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    The wood I got came from a store in a shopping mall that was built in 1975, so I believe the wood should be aged well by now...no cracks, no sap, and the knots are set nicely into the wood. I need some templates. BTW, gkoelling, that is one gorgeous Pinecaster! I might do mine the same way. Thanks everyone for the advice.
     
  10. jaydawg76

    jaydawg76 Supporting Member

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    If the knots are solid then they won't be a problem. If you are concerned about them than wick some thin CA type glue (Super Glue, Hot Stuff, ect...) around the edges of the know. I've also used two part epoxy, after I stabilized the knot with CA, to fill any voids around the outside of the knot.

    Its interesting how some people will go on and on about how much better a one piece body is compared to a multi piece body or how an off center body seam is better than a center seam. While other just want to make sure the knots don't fall out of the tele they just built. Just another reason I love this place.
     
  11. Fndrman

    Fndrman Member

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    Thought I would mention that the boards aren't quite the standard thickness of a Tele body. I plan to add a 1/4 inch maple laminate to the back of the body. I might add some binding to it to cover it up.
     
  12. gkoelling

    gkoelling Member

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    The early pine Esquires were 1 1/2" thick, so you might be able to leave them as is.
     
  13. Fndrman

    Fndrman Member

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    Thanks, that's nice to know. I might be okay with ok with that as long as I have enough depth for the selector switch and neck pocket.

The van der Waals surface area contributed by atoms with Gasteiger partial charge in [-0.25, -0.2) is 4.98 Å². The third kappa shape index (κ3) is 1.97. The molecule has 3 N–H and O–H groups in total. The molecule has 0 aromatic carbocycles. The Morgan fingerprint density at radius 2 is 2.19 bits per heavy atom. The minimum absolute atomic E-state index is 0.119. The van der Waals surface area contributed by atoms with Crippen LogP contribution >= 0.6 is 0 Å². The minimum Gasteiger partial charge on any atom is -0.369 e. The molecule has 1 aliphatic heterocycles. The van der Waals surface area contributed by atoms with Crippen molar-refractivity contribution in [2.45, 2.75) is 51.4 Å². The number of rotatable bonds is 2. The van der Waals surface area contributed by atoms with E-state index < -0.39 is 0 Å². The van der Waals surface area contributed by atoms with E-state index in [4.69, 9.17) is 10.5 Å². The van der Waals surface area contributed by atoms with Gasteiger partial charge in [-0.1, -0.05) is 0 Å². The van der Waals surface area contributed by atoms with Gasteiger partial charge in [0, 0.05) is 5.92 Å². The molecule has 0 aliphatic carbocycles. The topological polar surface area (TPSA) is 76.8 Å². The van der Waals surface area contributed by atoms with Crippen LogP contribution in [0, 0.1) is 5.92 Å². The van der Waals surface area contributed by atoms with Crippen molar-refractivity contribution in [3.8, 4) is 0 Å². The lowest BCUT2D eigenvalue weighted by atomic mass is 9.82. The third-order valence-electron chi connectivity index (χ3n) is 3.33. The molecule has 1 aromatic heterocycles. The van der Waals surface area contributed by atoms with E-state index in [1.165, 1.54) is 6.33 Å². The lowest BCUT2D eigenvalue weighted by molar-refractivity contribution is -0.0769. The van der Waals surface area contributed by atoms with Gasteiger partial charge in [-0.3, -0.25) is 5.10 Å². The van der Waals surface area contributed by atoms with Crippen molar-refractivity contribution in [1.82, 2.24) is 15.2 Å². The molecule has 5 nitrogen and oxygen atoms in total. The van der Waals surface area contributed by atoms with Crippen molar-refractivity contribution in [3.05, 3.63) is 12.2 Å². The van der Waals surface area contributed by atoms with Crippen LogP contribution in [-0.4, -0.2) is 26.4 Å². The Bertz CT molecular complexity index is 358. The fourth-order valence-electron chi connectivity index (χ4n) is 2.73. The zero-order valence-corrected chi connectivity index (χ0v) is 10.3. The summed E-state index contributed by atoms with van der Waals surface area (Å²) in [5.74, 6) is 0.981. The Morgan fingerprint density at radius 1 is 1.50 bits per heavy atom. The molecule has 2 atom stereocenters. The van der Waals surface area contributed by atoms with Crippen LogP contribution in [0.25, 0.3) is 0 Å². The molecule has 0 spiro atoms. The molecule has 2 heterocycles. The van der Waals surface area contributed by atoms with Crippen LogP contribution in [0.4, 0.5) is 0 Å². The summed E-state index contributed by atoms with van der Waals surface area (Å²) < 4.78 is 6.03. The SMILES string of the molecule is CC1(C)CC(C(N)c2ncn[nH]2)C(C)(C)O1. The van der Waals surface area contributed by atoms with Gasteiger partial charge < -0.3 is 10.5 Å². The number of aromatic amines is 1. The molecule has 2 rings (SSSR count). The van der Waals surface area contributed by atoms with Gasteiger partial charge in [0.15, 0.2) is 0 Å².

14. gkoelling

    gkoelling Member

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    If you still have 1 1/2" after sanding you should be OK.
     
  15. RAM

    RAM Member

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    I have worked with knotty pine (and clear pine) and have seen no significant shrinkage issue with the knots..but the knotty wood was probably 50 years old and dry. The idea for the guitar was to use a piece of wood with character but it also sounded great in the end. The wood was also capped by a piece of ash because the rough cut pine was just too thin. Pics can be seen at http://www.fattoneguitars.com/ram-neo-e-blonde.aspx. The knots are slightly visible when viewed up close. Not visible in the pics.

    Hey, pine/spruce is a tonewood it has great strength along the grain.
    Looking around the net I have encountered many "pine-casters" and in my opinion it is Tonally a good idea. The reason pine is not so popular is because it is so soft and a ding will show up easily and probably chip some paint. It is also seen as a "cheap" wood. If you like the look of knots then try it out. Every piece of wood is different and you may see some checking and separation but you may be very pleased with the tone and it will be pretty unique. No two knotty boards are the same.


    Ron
    RAM Guitars